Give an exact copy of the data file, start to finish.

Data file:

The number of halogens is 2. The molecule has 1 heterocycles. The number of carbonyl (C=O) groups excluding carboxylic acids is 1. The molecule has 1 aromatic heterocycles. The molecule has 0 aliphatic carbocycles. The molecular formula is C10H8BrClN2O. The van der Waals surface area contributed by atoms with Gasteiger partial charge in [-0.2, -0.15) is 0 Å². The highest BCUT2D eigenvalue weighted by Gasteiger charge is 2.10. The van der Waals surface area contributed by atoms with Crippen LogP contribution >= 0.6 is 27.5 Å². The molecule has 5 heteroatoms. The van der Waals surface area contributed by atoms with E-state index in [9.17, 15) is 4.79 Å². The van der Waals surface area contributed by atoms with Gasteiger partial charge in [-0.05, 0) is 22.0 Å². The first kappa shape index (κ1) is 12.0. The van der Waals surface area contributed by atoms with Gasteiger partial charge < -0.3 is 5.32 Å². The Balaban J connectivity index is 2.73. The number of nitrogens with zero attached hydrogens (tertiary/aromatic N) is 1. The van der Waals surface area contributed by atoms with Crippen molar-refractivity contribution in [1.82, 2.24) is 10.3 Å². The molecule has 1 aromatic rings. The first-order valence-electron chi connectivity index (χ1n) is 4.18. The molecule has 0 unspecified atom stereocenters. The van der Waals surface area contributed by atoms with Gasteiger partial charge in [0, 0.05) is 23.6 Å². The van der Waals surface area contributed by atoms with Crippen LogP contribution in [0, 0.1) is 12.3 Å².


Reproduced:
The number of halogens is 2. The molecule has 1 heterocycles. The number of carbonyl (C=O) groups excluding carboxylic acids is 1. The molecule has 1 aromatic heterocycles. The molecule has 0 aliphatic carbocycles. The molecular formula is C10H8BrClN2O. The van der Waals surface area contributed by atoms with Gasteiger partial charge in [-0.2, -0.15) is 0 Å². The highest BCUT2D eigenvalue weighted by Gasteiger charge is 2.10. The van der Waals surface area contributed by atoms with Crippen LogP contribution >= 0.6 is 27.5 Å². The molecule has 5 heteroatoms. The van der Waals surface area contributed by atoms with E-state index in [9.17, 15) is 4.79 Å². The van der Waals surface area contributed by atoms with Gasteiger partial charge in [-0.05, 0) is 22.0 Å². The first kappa shape index (κ1) is 12.0. The van der Waals surface area contributed by atoms with Gasteiger partial charge < -0.3 is 5.32 Å². The Balaban J connectivity index is 2.73. The number of nitrogens with zero attached hydrogens (tertiary/aromatic N) is 1. The van der Waals surface area contributed by atoms with Crippen molar-refractivity contribution in [1.82, 2.24) is 10.3 Å². The molecule has 1 aromatic rings. The first-order valence-electron chi connectivity index (χ1n) is 4.18. The molecule has 0 unspecified atom stereocenters. The van der Waals surface area contributed by atoms with Gasteiger partial charge in [0, 0.05) is 23.6 Å². The van der Waals surface area contributed by atoms with Crippen LogP contribution in [0, 0.1) is 12.3 Å².